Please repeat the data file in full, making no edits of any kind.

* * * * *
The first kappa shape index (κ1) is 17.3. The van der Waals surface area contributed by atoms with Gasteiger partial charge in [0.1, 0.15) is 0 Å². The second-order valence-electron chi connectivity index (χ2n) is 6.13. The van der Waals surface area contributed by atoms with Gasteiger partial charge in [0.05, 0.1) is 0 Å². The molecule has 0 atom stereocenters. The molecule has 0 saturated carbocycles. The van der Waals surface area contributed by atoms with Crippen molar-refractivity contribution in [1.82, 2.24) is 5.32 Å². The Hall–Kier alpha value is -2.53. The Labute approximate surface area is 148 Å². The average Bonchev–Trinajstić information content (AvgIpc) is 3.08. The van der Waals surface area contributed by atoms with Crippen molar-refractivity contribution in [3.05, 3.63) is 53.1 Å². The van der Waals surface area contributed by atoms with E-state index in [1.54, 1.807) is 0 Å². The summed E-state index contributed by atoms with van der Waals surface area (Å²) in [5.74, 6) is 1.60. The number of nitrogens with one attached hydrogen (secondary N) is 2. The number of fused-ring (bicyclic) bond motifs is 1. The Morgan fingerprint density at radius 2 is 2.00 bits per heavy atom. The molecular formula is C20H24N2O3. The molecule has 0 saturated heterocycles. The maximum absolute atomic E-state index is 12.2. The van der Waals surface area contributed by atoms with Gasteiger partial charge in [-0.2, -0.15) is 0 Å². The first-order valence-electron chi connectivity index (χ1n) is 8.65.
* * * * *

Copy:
The first kappa shape index (κ1) is 17.3. The van der Waals surface area contributed by atoms with Gasteiger partial charge in [0.1, 0.15) is 0 Å². The second-order valence-electron chi connectivity index (χ2n) is 6.13. The van der Waals surface area contributed by atoms with Gasteiger partial charge in [0.05, 0.1) is 0 Å². The molecule has 0 atom stereocenters. The molecule has 0 saturated carbocycles. The van der Waals surface area contributed by atoms with Crippen molar-refractivity contribution in [1.82, 2.24) is 5.32 Å². The Hall–Kier alpha value is -2.53. The Labute approximate surface area is 148 Å². The average Bonchev–Trinajstić information content (AvgIpc) is 3.08. The van der Waals surface area contributed by atoms with Crippen molar-refractivity contribution in [3.05, 3.63) is 53.1 Å². The van der Waals surface area contributed by atoms with E-state index in [1.54, 1.807) is 0 Å². The summed E-state index contributed by atoms with van der Waals surface area (Å²) in [5.74, 6) is 1.60. The number of nitrogens with one attached hydrogen (secondary N) is 2. The number of fused-ring (bicyclic) bond motifs is 1. The Morgan fingerprint density at radius 2 is 2.00 bits per heavy atom. The molecular formula is C20H24N2O3. The molecule has 0 saturated heterocycles. The maximum absolute atomic E-state index is 12.2. The van der Waals surface area contributed by atoms with Gasteiger partial charge in [-0.2, -0.15) is 0 Å². The first-order valence-electron chi connectivity index (χ1n) is 8.65.